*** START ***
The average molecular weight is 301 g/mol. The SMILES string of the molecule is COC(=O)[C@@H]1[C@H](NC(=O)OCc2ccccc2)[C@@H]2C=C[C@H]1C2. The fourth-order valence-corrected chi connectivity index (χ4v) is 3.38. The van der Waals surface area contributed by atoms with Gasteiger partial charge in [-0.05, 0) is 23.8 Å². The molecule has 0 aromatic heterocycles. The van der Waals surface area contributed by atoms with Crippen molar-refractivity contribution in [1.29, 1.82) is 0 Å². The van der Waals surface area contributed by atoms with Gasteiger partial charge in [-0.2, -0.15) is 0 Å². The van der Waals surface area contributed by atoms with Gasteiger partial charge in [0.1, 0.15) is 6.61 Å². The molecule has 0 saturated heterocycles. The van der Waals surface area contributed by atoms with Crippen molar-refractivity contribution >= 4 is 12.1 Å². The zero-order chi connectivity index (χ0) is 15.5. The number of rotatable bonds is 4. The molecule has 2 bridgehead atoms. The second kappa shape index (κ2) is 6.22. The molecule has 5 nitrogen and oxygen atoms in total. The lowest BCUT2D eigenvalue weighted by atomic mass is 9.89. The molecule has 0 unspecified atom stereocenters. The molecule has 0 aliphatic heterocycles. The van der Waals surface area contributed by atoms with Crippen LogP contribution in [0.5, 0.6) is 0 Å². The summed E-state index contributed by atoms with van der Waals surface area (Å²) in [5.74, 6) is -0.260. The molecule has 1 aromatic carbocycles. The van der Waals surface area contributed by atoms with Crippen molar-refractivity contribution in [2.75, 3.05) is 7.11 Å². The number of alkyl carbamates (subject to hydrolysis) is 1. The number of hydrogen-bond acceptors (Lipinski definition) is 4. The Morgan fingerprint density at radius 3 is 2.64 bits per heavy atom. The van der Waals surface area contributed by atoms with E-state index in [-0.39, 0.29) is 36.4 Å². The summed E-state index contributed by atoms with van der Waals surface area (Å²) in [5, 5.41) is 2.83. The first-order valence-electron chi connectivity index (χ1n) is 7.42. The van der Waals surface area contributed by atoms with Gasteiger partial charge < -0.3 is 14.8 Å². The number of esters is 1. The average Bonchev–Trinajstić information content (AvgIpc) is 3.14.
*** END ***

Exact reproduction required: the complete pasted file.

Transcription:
The average molecular weight is 301 g/mol. The SMILES string of the molecule is COC(=O)[C@@H]1[C@H](NC(=O)OCc2ccccc2)[C@@H]2C=C[C@H]1C2. The fourth-order valence-corrected chi connectivity index (χ4v) is 3.38. The van der Waals surface area contributed by atoms with Gasteiger partial charge in [-0.05, 0) is 23.8 Å². The molecule has 0 aromatic heterocycles. The van der Waals surface area contributed by atoms with Crippen molar-refractivity contribution in [1.29, 1.82) is 0 Å². The van der Waals surface area contributed by atoms with Gasteiger partial charge in [-0.2, -0.15) is 0 Å². The van der Waals surface area contributed by atoms with Gasteiger partial charge in [0.1, 0.15) is 6.61 Å². The molecule has 0 saturated heterocycles. The van der Waals surface area contributed by atoms with Crippen molar-refractivity contribution >= 4 is 12.1 Å². The zero-order chi connectivity index (χ0) is 15.5. The number of rotatable bonds is 4. The molecule has 2 bridgehead atoms. The second kappa shape index (κ2) is 6.22. The molecule has 5 nitrogen and oxygen atoms in total. The lowest BCUT2D eigenvalue weighted by atomic mass is 9.89. The molecule has 0 unspecified atom stereocenters. The molecule has 0 aliphatic heterocycles. The van der Waals surface area contributed by atoms with Crippen LogP contribution in [0.5, 0.6) is 0 Å². The summed E-state index contributed by atoms with van der Waals surface area (Å²) in [5.74, 6) is -0.260. The molecule has 1 aromatic carbocycles. The van der Waals surface area contributed by atoms with Crippen molar-refractivity contribution in [2.75, 3.05) is 7.11 Å². The number of alkyl carbamates (subject to hydrolysis) is 1. The number of hydrogen-bond acceptors (Lipinski definition) is 4. The Morgan fingerprint density at radius 3 is 2.64 bits per heavy atom. The van der Waals surface area contributed by atoms with E-state index in [-0.39, 0.29) is 36.4 Å². The summed E-state index contributed by atoms with van der Waals surface area (Å²) in [5, 5.41) is 2.83. The first-order valence-electron chi connectivity index (χ1n) is 7.42. The van der Waals surface area contributed by atoms with Gasteiger partial charge < -0.3 is 14.8 Å². The number of esters is 1. The average Bonchev–Trinajstić information content (AvgIpc) is 3.14.